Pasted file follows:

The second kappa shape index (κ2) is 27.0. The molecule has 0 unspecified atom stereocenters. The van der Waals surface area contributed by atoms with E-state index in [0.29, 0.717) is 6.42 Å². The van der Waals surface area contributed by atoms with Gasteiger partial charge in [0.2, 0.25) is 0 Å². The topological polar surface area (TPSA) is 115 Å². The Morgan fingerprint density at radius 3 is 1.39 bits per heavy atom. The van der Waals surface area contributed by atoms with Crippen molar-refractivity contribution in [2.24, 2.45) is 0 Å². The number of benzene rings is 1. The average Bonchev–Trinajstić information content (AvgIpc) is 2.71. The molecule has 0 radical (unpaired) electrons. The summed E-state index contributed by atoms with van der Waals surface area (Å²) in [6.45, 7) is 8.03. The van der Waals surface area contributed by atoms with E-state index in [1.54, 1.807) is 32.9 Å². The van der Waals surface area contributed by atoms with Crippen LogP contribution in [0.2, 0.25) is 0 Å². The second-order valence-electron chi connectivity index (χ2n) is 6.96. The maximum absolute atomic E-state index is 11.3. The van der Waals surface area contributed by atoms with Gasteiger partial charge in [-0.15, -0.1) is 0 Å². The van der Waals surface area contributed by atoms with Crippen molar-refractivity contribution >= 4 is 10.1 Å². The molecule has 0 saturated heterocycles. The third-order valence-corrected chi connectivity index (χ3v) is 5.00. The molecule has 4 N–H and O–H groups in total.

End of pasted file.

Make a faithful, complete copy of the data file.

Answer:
The second kappa shape index (κ2) is 27.0. The molecule has 0 unspecified atom stereocenters. The van der Waals surface area contributed by atoms with E-state index in [0.29, 0.717) is 6.42 Å². The van der Waals surface area contributed by atoms with Gasteiger partial charge in [0.2, 0.25) is 0 Å². The topological polar surface area (TPSA) is 115 Å². The Morgan fingerprint density at radius 3 is 1.39 bits per heavy atom. The van der Waals surface area contributed by atoms with Crippen molar-refractivity contribution in [2.24, 2.45) is 0 Å². The number of benzene rings is 1. The average Bonchev–Trinajstić information content (AvgIpc) is 2.71. The molecule has 0 radical (unpaired) electrons. The summed E-state index contributed by atoms with van der Waals surface area (Å²) in [6.45, 7) is 8.03. The van der Waals surface area contributed by atoms with E-state index in [1.54, 1.807) is 32.9 Å². The van der Waals surface area contributed by atoms with Crippen LogP contribution in [0.2, 0.25) is 0 Å². The second-order valence-electron chi connectivity index (χ2n) is 6.96. The maximum absolute atomic E-state index is 11.3. The van der Waals surface area contributed by atoms with Gasteiger partial charge in [-0.15, -0.1) is 0 Å². The van der Waals surface area contributed by atoms with Crippen molar-refractivity contribution >= 4 is 10.1 Å². The molecule has 0 saturated heterocycles. The third-order valence-corrected chi connectivity index (χ3v) is 5.00. The molecule has 4 N–H and O–H groups in total.